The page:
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Cotsen in the Classroom: The Kamishibai Trunk Program

By Tara McGowan

"Kamishibai Candies" (Dana Sheridan)

In 2008, Dana Sheridan, outreach coordinator at the Cotsen Children's library, contacted me to help her design a program about kamishibai based on the Cotsen Children's Library kamishibai collection. Cotsen Children's Library is housed in the Firestone Library at Princeton University in New Jersey, and, as their Website states:

The research collection of the Cotsen Children's Library is a major historical collection of rare illustrated children's books, manuscripts, original artwork, prints, and educational toys from the 15th century to the present day in over thirty languages. The collection has important holdings of materials in the English, Chinese, Czech, Dutch, French, German, Greek, Hebrew, Italian, Japanese, Latin, and Russian languages. (http://www.princeton.edu/cotsen)

Included is one of the largest collections of historical kamishibai cards outside Japan. Since the Cotsen collection can only be accessed by appointment, Dana has developed a series of "trunk" programs, which she personally takes into classrooms in the area. This is the description of the Cotsen in the Classroom programs taken from the Library Website:

Cotsen in the Classroom is our response to educators who have expressed a keen interest in the special collections at the Cotsen Children's Library. We have two goals: 1) We want to make Cotsen's collections come alive for children in a relevant, dynamic, and innovative manner; and 2) We want to make this program useful and easily accessible to educators.

Since 2008, the kamishibai trunk program has developed into one of Dana's most popular programs. I recently videotaped Dana in a classroom and also interviewed her to hear what insights she had gleaned from presenting kamishibai from a historical perspective to children in the US. (To see a videotape of the entire program, click on the photographs in the order they appear.)


Tara: To start with, I was curious about what got you interested in doing a kamishibai trunk program?

Dana: I was looking for a program for Cotsen in the Classroom. The Cotsen in the Classroom programs take materials into classrooms, and you need a very special set of rare items to build a curriculum. You need something that's going to translate well, that is visually interesting, that's well known that you can then develop, but you want it to be sort of unusual and interesting. I noticed when I looked at all the programming that most of the areas I was pulling from were Europe and America, and I really wanted to include a different country.

I had seen you performing kamishibai before, and so I had been exposed to it before with Kamishibai Kids. That was my initial exposure to kamishibai, and I thought it was marvelous! I thought it was so dynamic and colorful, and it's based on audience participation. It's very much an interactive experience and would be perfect for a classroom, especially grade one, which is what I was aiming for. I was looking for something for kids who aren't reading and writing with ease yet, but they are building up to it in school. And the other wonderful thing about kamishibai is that it was so low tech but so incredibly dynamic with the way you pull the cards and tell the stories that I thought it would be perfect, and the final piece was that I knew you, and I knew there was a possibility that you would be available to teach me how to do it correctly and to help me research it to make sure that I was really being accurate with it. That all added up together to me approaching you to see if it was okay to include this as one of Cotsen's programs, and it still remains one of my favorite programs to do.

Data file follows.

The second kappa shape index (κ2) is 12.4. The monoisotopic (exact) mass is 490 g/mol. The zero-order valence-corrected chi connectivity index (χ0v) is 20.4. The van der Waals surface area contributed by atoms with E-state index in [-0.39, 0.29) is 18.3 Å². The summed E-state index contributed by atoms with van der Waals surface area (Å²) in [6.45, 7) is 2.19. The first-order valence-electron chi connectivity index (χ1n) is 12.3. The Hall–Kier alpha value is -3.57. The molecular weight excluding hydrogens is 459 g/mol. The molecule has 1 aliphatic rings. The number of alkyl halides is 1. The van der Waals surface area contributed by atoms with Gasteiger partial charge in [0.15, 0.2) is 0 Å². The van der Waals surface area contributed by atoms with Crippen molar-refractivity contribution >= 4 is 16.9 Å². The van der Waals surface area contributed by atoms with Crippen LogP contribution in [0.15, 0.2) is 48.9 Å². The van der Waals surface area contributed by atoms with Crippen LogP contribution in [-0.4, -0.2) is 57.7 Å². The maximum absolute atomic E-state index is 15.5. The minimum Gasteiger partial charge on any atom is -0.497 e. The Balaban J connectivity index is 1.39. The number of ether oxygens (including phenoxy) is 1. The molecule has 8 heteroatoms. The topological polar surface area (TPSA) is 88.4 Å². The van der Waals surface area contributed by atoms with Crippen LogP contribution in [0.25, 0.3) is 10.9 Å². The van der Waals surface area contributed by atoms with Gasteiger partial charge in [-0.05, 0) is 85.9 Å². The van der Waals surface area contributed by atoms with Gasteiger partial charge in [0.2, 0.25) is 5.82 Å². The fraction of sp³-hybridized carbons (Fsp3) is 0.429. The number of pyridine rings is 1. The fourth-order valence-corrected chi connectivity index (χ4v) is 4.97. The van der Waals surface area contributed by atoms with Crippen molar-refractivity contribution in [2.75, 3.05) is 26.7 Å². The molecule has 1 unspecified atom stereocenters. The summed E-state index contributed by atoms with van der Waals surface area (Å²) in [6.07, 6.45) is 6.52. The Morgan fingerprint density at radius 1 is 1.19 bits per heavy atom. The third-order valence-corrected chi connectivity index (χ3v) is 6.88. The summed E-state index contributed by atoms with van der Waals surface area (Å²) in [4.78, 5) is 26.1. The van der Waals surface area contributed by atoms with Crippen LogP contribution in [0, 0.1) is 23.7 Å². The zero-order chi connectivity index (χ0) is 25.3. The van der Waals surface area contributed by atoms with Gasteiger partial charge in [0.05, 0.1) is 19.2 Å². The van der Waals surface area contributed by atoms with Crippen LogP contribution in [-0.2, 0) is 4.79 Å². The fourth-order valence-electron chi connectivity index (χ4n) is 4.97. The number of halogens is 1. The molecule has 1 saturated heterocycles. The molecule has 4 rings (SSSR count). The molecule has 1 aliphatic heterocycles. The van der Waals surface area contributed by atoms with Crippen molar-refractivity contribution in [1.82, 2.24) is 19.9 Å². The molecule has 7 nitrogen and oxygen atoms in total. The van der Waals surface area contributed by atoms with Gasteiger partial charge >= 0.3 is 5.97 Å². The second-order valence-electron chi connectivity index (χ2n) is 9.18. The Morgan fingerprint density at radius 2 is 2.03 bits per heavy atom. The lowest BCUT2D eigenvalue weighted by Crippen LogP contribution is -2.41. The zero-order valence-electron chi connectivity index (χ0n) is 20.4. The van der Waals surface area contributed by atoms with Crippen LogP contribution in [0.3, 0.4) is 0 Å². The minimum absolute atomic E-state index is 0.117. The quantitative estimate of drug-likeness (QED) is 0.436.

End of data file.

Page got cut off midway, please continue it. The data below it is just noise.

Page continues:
Tara: Since all of your trunk programs deal with history in some aspect, what do you think is the relevance of doing this in America for first graders today?

Dana: Well, initially there wasn't as much of a historic element built into kamishibai. And then I realized that some very savvy teachers already were aware of it. There was one particular classroom where the librarian had been to a workshop you had done and had introduced it to the school and some of the teachers had picked up on it and Allen Say's really marvelous book, "Kamishibai Man." So I arrived in the classroom the first year I did it, and the kids knew a lot of the answers. They knew what it was and how it worked.

So I thought in order to make this program even more valuable, I'm going to build in some of the historic images and a little bit more of the history. I will keep the technique and the actual display of kamishibai and the piece where the kids make their own kamishibai card, but I think it would be even more powerful to build in some of the historic images. As I began looking at the images and researching it, I became fascinated by this art form, or at least what I consider an art form, but in Japan it was a technique used to sell candy. Amazing! I equate it with, if the ice-cream man here in America also performed a puppet show at every neighborhood he stopped in. That is sort of what kamishibai might seem like to Japanese. And it was just so fascinating and finding the images of kids and then imagining this sort of entertainment and how over the years, it has now developed into a cultural icon, it seems, and is now being used to tell some of the older tales, like "The Mouse's Wedding" and "Momotaro" and those kinds of stories.